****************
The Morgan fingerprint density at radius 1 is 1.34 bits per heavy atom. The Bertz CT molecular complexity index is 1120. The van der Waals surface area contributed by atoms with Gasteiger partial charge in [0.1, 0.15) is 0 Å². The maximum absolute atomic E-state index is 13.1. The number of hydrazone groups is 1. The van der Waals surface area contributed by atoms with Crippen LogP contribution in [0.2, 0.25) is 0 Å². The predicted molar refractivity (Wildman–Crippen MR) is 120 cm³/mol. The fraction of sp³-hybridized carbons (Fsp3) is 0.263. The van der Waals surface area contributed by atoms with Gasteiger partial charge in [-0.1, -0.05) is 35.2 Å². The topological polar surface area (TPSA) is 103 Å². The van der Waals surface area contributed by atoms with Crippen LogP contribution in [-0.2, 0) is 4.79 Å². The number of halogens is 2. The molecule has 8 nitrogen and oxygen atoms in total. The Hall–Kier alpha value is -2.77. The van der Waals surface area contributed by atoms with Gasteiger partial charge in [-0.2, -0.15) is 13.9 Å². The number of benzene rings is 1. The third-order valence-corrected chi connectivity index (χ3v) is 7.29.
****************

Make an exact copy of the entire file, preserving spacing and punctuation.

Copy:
The Morgan fingerprint density at radius 1 is 1.34 bits per heavy atom. The Bertz CT molecular complexity index is 1120. The van der Waals surface area contributed by atoms with Gasteiger partial charge in [0.1, 0.15) is 0 Å². The maximum absolute atomic E-state index is 13.1. The number of hydrazone groups is 1. The van der Waals surface area contributed by atoms with Crippen LogP contribution in [0.2, 0.25) is 0 Å². The predicted molar refractivity (Wildman–Crippen MR) is 120 cm³/mol. The fraction of sp³-hybridized carbons (Fsp3) is 0.263. The van der Waals surface area contributed by atoms with Gasteiger partial charge in [-0.1, -0.05) is 35.2 Å². The topological polar surface area (TPSA) is 103 Å². The van der Waals surface area contributed by atoms with Crippen LogP contribution in [-0.2, 0) is 4.79 Å². The number of halogens is 2. The molecule has 8 nitrogen and oxygen atoms in total. The Hall–Kier alpha value is -2.77. The van der Waals surface area contributed by atoms with Gasteiger partial charge in [-0.2, -0.15) is 13.9 Å². The number of benzene rings is 1. The third-order valence-corrected chi connectivity index (χ3v) is 7.29.